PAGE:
S&P open to paying up to $1 billion to settle DOJ lawsuit -WSJ
July 15 (Reuters) - Standard & Poor's Ratings Services decided to settle a pending lawsuit with the U.S. Department of Justice (DOJ) and is open to paying about $1 billion to settle it, the Wall Street Journal reported citing people familiar with the matter.
The DOJ filed a $5 billion lawsuit against S&P, a unit of McGraw Hill Financial Inc, in February 2013 accusing the agency of inflating ratings for mortgage bonds to boost fees from issuers.
While a settlement of $1 billion would fall short of the $5 billion sought by the Justice Department, the ratings agency does not want to admit wrongdoing, the Journal said citing the people. (on.wsj.com/1jNVRww)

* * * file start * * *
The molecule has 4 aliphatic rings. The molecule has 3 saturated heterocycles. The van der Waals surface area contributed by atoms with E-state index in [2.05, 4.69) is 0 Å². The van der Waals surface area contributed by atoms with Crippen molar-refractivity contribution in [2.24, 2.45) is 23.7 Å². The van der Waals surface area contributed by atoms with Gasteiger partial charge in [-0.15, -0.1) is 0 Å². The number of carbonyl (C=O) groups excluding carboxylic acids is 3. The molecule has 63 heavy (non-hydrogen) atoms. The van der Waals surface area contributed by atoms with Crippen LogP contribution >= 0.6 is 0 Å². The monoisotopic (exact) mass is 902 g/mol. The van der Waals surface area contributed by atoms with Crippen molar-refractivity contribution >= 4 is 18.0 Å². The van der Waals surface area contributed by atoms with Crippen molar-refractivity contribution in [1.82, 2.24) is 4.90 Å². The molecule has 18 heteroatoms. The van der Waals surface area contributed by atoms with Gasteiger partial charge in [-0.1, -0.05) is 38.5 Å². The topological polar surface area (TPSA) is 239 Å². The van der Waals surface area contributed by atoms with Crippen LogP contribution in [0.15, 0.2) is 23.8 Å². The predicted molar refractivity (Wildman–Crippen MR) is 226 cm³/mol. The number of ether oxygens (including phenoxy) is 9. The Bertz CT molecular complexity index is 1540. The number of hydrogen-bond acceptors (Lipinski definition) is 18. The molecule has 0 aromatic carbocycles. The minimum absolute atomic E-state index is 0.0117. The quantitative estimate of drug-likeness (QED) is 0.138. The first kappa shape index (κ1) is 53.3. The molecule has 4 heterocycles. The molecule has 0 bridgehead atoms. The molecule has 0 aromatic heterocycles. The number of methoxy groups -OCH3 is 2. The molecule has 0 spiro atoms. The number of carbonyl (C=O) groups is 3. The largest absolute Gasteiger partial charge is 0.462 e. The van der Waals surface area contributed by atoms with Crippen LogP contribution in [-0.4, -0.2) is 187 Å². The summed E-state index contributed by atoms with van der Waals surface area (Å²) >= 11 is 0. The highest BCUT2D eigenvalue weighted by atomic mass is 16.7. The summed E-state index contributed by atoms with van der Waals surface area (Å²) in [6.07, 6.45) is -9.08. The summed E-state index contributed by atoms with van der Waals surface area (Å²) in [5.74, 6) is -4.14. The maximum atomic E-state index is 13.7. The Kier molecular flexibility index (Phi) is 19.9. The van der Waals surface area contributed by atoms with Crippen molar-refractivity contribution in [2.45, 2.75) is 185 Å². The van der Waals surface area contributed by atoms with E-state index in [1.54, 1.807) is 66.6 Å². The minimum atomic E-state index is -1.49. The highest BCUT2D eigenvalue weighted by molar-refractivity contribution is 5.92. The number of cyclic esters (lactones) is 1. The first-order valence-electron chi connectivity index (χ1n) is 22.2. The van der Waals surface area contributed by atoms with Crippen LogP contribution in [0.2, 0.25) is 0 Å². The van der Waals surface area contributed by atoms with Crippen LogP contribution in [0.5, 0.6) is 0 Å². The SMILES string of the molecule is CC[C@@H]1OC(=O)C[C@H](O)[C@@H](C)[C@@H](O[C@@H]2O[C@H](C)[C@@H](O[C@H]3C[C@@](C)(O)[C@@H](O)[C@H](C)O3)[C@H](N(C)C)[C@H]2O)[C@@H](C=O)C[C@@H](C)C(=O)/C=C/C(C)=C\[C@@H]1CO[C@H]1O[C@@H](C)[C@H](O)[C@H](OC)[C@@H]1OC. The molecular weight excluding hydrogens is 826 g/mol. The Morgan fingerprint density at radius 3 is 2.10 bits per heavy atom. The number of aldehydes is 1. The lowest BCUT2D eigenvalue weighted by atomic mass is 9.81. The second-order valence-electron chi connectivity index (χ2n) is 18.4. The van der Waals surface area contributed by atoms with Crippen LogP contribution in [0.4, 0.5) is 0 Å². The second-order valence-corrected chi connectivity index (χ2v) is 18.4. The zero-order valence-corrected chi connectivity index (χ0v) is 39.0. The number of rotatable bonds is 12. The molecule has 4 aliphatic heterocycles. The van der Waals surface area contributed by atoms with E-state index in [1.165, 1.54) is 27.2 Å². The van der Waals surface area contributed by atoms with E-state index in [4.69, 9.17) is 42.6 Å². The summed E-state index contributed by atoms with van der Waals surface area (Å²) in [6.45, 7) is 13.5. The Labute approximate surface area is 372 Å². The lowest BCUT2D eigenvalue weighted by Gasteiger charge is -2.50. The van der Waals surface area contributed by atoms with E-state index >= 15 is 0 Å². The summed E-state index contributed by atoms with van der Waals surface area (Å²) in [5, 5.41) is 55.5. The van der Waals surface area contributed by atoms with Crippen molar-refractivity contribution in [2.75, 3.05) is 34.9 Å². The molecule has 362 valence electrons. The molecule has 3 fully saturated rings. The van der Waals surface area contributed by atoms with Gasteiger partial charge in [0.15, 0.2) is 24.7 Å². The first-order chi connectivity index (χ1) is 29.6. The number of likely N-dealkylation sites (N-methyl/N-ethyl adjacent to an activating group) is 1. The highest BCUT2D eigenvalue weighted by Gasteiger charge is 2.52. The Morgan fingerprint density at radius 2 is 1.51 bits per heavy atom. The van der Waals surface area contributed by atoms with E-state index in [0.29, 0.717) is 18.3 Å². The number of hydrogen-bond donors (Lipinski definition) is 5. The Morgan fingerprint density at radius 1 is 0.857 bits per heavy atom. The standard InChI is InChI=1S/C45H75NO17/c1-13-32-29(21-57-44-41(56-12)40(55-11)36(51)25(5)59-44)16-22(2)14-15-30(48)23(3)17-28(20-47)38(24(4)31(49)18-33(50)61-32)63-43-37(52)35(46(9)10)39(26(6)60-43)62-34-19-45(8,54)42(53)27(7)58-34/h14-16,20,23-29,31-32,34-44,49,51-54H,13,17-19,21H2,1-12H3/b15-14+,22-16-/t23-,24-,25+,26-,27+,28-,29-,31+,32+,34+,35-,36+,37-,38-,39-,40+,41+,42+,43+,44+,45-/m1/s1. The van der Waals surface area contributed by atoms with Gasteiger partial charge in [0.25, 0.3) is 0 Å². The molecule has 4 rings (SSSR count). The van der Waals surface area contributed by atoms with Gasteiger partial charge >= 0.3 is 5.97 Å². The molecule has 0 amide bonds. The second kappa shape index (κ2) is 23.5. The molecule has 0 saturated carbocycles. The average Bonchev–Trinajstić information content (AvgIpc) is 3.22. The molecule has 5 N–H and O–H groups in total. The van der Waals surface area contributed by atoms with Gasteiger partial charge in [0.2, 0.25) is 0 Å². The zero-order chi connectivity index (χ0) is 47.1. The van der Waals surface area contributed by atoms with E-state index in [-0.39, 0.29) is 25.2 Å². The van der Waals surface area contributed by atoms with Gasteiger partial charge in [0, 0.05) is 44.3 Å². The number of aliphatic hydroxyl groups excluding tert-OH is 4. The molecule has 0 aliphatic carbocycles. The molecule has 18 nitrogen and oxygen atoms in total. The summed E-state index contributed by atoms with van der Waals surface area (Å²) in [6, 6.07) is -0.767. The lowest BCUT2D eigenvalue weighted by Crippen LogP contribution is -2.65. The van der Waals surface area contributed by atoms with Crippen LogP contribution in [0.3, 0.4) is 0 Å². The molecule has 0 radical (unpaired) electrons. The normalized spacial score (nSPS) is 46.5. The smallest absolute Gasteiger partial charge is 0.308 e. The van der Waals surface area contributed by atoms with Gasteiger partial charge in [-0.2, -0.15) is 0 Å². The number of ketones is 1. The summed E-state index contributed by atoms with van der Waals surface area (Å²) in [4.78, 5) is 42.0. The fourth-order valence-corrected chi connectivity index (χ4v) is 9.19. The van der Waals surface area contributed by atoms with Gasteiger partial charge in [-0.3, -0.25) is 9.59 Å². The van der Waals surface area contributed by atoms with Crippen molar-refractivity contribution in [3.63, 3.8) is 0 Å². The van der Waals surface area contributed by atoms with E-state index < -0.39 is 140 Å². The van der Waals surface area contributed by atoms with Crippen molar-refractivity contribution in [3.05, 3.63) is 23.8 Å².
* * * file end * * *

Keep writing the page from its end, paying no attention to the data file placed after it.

S&P had earlier called the lawsuit "meritless" and said the DOJ was wrong in its claim that the ratings were "motivated by commercial considerations." (reut.rs/1cIyEFj)
Representatives of S&P and the DOJ were not immediately available for comment. (Reporting by Abinaya Vijayaraghavan in Bangalore; Editing by Eric Walsh)
DAVOS, Switzerland - Central banks have done their best to rescue the world economy by printing money and politicians must now act fast to enact structural reforms and pro-investment policies to boost growth, central bankers said on Saturday.